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Intercontinental Sharing of Principles and Guidelines: How can Europe and the Asia Pacific work together to bring better care for Osteoporosis patients?

APCO Today

As APCO works towards a pan-Asia Pacific Framework for the introduction and implementation of minimum clinical standards for the screening, diagnosis and management of osteoporosis, the key approaches taken for development of a similar guidance in Europe can serve as valuable lessons.

National guidelines in Europe, like in the Asia-Pacific, tend to be heterogenous in terms of scope and recommendations made, are sometimes outdated, and may lack key clinical guidance, including on adherence to treatment. In an effort to support advances in the quality of national guidelines, the International Osteoporosis Foundation (IOF) and the European Society for Clinical and Economic Aspects of Osteoporosis, Osteoarthritis and Musculoskeletal Diseases (ESCEO) worked to develop and publish the ‘European guidance for the diagnosis and management of osteoporosis in postmenopausal women’.

This important guidance, updated in 2018, supports the development of national osteoporosis clinical guidelines in Europe by providing a state-of-the-art template and outlining clear and concise standards of care for those at high risk of sustaining fragility fractures. The approach taken by IOF and ESCEO in the development of the European guidance also provides helpful ‘lessons learned’ which could inform the development of the APCO Framework.

The following four main considerations were key to guiding the successful development process in Europe:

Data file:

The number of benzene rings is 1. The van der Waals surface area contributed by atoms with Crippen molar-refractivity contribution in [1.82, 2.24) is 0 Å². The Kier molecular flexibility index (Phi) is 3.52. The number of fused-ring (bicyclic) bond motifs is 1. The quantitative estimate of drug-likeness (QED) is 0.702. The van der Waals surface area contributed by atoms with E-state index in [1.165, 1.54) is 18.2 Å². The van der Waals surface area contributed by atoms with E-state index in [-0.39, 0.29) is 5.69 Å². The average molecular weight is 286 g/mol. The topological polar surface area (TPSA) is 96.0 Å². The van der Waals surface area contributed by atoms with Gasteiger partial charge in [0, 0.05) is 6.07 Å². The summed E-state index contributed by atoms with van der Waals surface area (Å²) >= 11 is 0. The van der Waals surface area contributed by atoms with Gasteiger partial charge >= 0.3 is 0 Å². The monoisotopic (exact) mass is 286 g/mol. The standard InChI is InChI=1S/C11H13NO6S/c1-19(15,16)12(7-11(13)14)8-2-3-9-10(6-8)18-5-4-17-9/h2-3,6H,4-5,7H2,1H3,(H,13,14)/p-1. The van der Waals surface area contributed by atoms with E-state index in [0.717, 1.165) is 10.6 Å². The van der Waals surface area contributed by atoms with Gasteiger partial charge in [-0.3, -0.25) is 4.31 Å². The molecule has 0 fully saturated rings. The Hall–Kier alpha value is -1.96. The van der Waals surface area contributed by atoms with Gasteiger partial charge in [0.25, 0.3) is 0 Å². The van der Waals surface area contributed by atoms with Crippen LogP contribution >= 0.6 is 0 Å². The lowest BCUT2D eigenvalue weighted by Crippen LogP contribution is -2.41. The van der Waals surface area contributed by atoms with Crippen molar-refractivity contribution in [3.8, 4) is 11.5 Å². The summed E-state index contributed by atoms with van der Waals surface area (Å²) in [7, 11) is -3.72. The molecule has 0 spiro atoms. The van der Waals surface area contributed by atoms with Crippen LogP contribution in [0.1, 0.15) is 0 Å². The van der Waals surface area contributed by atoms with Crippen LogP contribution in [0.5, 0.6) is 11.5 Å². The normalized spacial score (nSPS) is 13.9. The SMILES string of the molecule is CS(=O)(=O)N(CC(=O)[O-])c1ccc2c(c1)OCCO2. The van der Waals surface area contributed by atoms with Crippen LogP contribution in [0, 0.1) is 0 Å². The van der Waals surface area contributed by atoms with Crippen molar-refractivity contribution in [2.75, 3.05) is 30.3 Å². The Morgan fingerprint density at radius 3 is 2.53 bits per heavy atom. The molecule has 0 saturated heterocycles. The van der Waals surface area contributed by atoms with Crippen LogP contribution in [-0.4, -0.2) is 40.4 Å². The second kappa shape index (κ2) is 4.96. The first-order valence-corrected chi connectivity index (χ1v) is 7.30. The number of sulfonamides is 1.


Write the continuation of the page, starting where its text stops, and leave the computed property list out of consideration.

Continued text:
1. Collaboration: The collaborative relationship between IOF and ESCEO was central to success. From the start, IOF and ESCEO experts working on the guidance ensured that roles and responsibilities and the parameters of the initiative were clearly defined.
  2. Leadership and teamwork: Leadership for the initiative was established from the outset and all contributors functioned as an effective team.
  3. Close analyses and pragmatic decisions: Healthcare provision, in general, and osteoporosis care in particular, is heterogeneous across Europe. In a first step, close analyses of existing guidance in each country identified variation. Then a broadly acceptable bottom-line regarding minimum standards was agreed upon. This step required that the decisions made, be pragmatic, while remaining inclusive.
  4. Setting a focus from the onset: Being focused from the onset on what a consensus initiative can achieve was important.

By working together in the Asia Pacific, with the European experience in mind, we can look forward to the development of an APCO framework for osteoporosis that will truly facilitate improved prevention and management for at-risk individuals. This will ultimately serve to alleviate the high societal and personal costs posed by osteoporosis to healthcare systems and patients across the Asia Pacific region.

Dr Philippe Halbout, CEO, International Osteoporosis Foundation

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